Mihir Shah has designed many a PCB in his time. However, when working through the development process, he grew tired of the messy, antiquated methods of communicating design data with his team. Annotating photos is slow and cumbersome, while sending board design files requires everyone to use the same software and be up to speed. Mihir thinks he has a much better solution by the name of InspectAR, it’s an augmented reality platform that lets you see inside the circuit board and beyond which he demoed during the 2019 Hackaday Superconference.
The idea of InspectAR is to use augmented reality to help work with and debug electronics. It’s a powerful suite of tools that enable the live overlay of graphics on a video feed of a circuit board, enabling the user to quickly and effectively trace signals, identify components, and get an idea of what’s what. Usable with a smartphone or a webcam, the aim is to improve collaboration and communication between engineers by giving everyone a tool that can easily show them what’s going on, without requiring everyone involved to run a fully-fledged and expensive electronics design package.
The Supercon talk served to demonstrate some of the capabilities of InspectAR with an Arduino Uno. With a few clicks, different pins and signals can be highlighted on the board as Mihir twirls it between his fingers. Using ground as an example, Mihir first highlights the entire signal. This looks a little messy, with the large ground plane making it difficult to see exactly what’s going on. Using an example of needing a point to attach to for an oscilloscope probe, [Mihir] instead switches to pad-only mode, clearly revealing places where the user can find the signal on bare pads on the PCB. This kind of attention to detail shows the strong usability ethos behind the development of InspectAR, and we can already imagine finding it invaluable when working with unfamiliar boards. There’s also the possibility to highlight different components and display metadata — which should make finding assembly errors a cinch. It could also be useful for quickly bringing up datasheets on relevant chips where necessary.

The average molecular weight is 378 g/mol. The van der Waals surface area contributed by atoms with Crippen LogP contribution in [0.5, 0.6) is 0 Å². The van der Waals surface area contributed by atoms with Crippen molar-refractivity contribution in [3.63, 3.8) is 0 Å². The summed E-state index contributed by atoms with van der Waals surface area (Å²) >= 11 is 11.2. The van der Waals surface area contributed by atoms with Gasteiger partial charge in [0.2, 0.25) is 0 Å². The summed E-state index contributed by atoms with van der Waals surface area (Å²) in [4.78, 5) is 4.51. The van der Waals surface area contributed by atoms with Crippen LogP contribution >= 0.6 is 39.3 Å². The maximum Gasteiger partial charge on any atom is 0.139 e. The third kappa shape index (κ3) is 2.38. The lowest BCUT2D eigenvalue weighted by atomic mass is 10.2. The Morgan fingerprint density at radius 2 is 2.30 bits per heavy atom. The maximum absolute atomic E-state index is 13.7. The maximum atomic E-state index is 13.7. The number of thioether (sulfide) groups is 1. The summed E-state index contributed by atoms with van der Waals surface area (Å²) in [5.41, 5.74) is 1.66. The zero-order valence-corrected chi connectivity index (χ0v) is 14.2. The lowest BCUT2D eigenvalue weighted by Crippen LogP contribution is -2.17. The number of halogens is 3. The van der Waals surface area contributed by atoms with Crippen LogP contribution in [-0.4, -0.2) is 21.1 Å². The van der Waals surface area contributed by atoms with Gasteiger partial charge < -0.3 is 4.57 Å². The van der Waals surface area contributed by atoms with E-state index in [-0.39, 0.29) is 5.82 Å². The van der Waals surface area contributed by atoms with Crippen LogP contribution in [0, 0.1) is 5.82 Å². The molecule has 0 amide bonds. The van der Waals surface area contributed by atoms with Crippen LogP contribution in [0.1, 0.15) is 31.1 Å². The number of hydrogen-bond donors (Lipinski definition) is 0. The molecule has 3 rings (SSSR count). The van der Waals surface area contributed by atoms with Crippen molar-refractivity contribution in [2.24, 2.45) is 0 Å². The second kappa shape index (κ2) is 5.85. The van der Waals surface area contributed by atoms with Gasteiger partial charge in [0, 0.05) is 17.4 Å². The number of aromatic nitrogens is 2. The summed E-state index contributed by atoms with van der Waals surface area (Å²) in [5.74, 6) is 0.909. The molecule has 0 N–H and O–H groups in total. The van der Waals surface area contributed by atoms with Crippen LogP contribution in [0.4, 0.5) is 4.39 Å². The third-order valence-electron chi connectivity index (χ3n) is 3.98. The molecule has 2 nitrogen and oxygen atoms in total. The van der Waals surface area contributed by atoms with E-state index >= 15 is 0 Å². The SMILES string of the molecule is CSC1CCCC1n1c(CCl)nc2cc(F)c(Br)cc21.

Obviously, the electronic design space is a fragmented one, with plenty of competing software in the market. Whether you’re an Eagle diehard, Altium fanatic, or a KiCad fan, it’s possible to get things working with InspectAR. Mihir and the team are currently operating out of office space courtesy of Autodesk, who saw the value in the project and have supported its early steps. The software is available free for users to try, with several popular boards available to test. As a party piece for Supercon, our very own Hackaday badge is available if you’d like to give it a spin, along with several Arduino boards, too. We can’t wait to see what comes next, and fully expect to end up using InspectAR ourselves when hacking away at a fresh run of boards!